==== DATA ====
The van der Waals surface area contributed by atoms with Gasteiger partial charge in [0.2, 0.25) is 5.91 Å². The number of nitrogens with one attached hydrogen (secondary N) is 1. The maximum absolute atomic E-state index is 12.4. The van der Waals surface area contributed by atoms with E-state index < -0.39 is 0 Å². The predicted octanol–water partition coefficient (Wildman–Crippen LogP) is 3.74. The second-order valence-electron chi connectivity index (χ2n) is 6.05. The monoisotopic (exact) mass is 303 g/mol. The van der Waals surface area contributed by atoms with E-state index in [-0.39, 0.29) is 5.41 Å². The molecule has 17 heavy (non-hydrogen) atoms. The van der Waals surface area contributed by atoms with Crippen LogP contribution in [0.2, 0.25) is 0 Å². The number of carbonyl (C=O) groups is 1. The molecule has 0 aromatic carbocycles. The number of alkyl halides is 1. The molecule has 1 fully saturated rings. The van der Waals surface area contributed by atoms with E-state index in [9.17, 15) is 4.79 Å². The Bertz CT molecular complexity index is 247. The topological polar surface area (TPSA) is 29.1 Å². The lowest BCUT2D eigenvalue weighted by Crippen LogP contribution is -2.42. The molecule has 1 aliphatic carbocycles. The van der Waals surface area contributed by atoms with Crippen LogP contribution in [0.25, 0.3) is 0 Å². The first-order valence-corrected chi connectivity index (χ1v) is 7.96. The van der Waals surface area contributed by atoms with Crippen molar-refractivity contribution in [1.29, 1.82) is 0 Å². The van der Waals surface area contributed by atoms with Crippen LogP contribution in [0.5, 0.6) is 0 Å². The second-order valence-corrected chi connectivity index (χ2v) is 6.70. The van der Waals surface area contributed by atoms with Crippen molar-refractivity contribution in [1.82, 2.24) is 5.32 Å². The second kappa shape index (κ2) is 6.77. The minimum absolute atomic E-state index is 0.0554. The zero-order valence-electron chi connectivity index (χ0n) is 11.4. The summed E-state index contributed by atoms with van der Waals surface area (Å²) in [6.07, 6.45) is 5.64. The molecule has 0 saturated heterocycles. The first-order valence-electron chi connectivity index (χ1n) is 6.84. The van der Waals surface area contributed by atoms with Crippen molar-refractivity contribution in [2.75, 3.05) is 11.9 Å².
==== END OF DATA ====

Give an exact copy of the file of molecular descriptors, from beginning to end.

The van der Waals surface area contributed by atoms with Gasteiger partial charge in [0.2, 0.25) is 5.91 Å². The number of nitrogens with one attached hydrogen (secondary N) is 1. The maximum absolute atomic E-state index is 12.4. The van der Waals surface area contributed by atoms with E-state index < -0.39 is 0 Å². The predicted octanol–water partition coefficient (Wildman–Crippen LogP) is 3.74. The second-order valence-electron chi connectivity index (χ2n) is 6.05. The monoisotopic (exact) mass is 303 g/mol. The van der Waals surface area contributed by atoms with E-state index in [-0.39, 0.29) is 5.41 Å². The molecule has 17 heavy (non-hydrogen) atoms. The van der Waals surface area contributed by atoms with Crippen LogP contribution in [0.2, 0.25) is 0 Å². The number of carbonyl (C=O) groups is 1. The molecule has 0 aromatic carbocycles. The number of alkyl halides is 1. The molecule has 1 fully saturated rings. The van der Waals surface area contributed by atoms with E-state index in [9.17, 15) is 4.79 Å². The Bertz CT molecular complexity index is 247. The topological polar surface area (TPSA) is 29.1 Å². The lowest BCUT2D eigenvalue weighted by Crippen LogP contribution is -2.42. The molecule has 1 aliphatic carbocycles. The van der Waals surface area contributed by atoms with Crippen LogP contribution in [0.25, 0.3) is 0 Å². The first-order valence-corrected chi connectivity index (χ1v) is 7.96. The van der Waals surface area contributed by atoms with Crippen molar-refractivity contribution in [1.29, 1.82) is 0 Å². The van der Waals surface area contributed by atoms with Crippen LogP contribution in [0.5, 0.6) is 0 Å². The second-order valence-corrected chi connectivity index (χ2v) is 6.70. The van der Waals surface area contributed by atoms with Crippen molar-refractivity contribution in [1.82, 2.24) is 5.32 Å². The second kappa shape index (κ2) is 6.77. The minimum absolute atomic E-state index is 0.0554. The zero-order valence-electron chi connectivity index (χ0n) is 11.4. The summed E-state index contributed by atoms with van der Waals surface area (Å²) in [6.07, 6.45) is 5.64. The molecule has 0 saturated heterocycles. The first-order valence-electron chi connectivity index (χ1n) is 6.84. The van der Waals surface area contributed by atoms with Crippen molar-refractivity contribution in [2.75, 3.05) is 11.9 Å².